FRIDAY, Feb. 9, 2024 (HealthDay News) — Nearly half of Veterans Health Administration (VA) patients with treatment-resistant depression who received intravenous (IV) ketamine saw a meaningful drop in depression scores by the end of six weeks of infusions, according to a study published online Jan. 8 in The Journal of Clinical Psychiatry.
Paul N. Pfeiffer, M.D., from the University of Michigan Medical School in Ann Arbor, and colleagues used data from the VA electronic medical records for 215 patients treated with IV ketamine infusions for depression in fiscal year 2020, with up to 12 months of follow-up.
The researchers found that participants had a mean of 2.1 antidepressant medication trials in the past year and 6.1 antidepressant trials in the 20 years prior to their first ketamine infusion. During the first five months of infusions, frequency of infusions decreased from every five days to every three to four weeks, with a mean of 18 total infusions over 12 months. After six weeks of treatment, 26 percent of participants had a response (50 percent improvement in the Patient Health Questionnaire-9 [PHQ-9] score) and 15 percent had remission (PHQ-9 score ≤5). At weeks 12 and 26, these improvements were similar. There were no associations between demographic characteristics and comorbid diagnoses with six-week PHQ-9 scores.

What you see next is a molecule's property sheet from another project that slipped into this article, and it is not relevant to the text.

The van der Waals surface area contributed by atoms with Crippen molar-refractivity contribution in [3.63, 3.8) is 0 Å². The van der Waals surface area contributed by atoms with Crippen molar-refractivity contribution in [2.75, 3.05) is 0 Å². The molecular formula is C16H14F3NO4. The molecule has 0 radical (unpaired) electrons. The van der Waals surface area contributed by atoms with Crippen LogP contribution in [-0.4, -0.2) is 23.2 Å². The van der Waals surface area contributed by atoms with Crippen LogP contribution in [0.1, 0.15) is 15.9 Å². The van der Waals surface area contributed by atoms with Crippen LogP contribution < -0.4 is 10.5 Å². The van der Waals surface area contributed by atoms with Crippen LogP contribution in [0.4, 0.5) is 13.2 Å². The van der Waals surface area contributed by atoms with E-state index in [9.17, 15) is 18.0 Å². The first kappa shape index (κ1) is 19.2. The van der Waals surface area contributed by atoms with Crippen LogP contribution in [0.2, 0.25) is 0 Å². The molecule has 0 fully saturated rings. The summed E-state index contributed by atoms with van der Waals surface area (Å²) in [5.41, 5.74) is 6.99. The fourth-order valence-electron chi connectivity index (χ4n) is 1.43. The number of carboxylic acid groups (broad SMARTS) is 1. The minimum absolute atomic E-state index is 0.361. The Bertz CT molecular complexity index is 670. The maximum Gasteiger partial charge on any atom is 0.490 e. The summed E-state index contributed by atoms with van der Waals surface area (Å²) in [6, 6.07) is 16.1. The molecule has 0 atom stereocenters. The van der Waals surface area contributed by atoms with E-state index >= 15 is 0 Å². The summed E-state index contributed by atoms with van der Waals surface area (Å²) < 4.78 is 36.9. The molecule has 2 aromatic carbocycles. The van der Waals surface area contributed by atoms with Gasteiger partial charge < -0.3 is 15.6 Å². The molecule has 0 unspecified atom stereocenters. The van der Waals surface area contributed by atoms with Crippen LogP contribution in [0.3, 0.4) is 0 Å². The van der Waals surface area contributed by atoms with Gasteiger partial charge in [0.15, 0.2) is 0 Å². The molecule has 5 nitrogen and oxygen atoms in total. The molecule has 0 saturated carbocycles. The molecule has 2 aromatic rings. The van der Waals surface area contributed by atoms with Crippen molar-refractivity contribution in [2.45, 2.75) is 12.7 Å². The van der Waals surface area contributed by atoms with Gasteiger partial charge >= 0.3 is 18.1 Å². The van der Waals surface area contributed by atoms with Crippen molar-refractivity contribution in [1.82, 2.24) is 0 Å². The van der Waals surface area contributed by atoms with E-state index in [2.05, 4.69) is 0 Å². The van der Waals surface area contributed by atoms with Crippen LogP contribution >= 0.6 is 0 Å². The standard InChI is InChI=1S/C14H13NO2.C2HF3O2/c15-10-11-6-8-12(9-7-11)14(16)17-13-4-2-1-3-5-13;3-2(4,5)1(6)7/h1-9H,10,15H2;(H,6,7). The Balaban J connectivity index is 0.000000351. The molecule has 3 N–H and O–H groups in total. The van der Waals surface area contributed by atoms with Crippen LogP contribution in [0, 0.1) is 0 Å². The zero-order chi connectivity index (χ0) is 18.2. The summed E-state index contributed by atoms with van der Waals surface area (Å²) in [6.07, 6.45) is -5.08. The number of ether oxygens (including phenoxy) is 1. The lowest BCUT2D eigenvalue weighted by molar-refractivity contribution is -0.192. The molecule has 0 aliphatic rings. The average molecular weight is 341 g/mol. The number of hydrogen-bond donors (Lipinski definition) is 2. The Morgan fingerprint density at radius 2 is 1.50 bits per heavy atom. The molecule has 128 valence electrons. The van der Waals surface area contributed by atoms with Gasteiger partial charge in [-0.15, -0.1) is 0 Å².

“These findings ratchet down the hype about ketamine a bit, because we don’t see dramatic improvement after just one infusion, or strong response in most patients,” Pfeiffer said in a statement. “It’s not a silver bullet. But when we see these patients in our clinic, who have been through every treatment available and nothing has worked, to have even a quarter achieve a significant measurable response is very good.”
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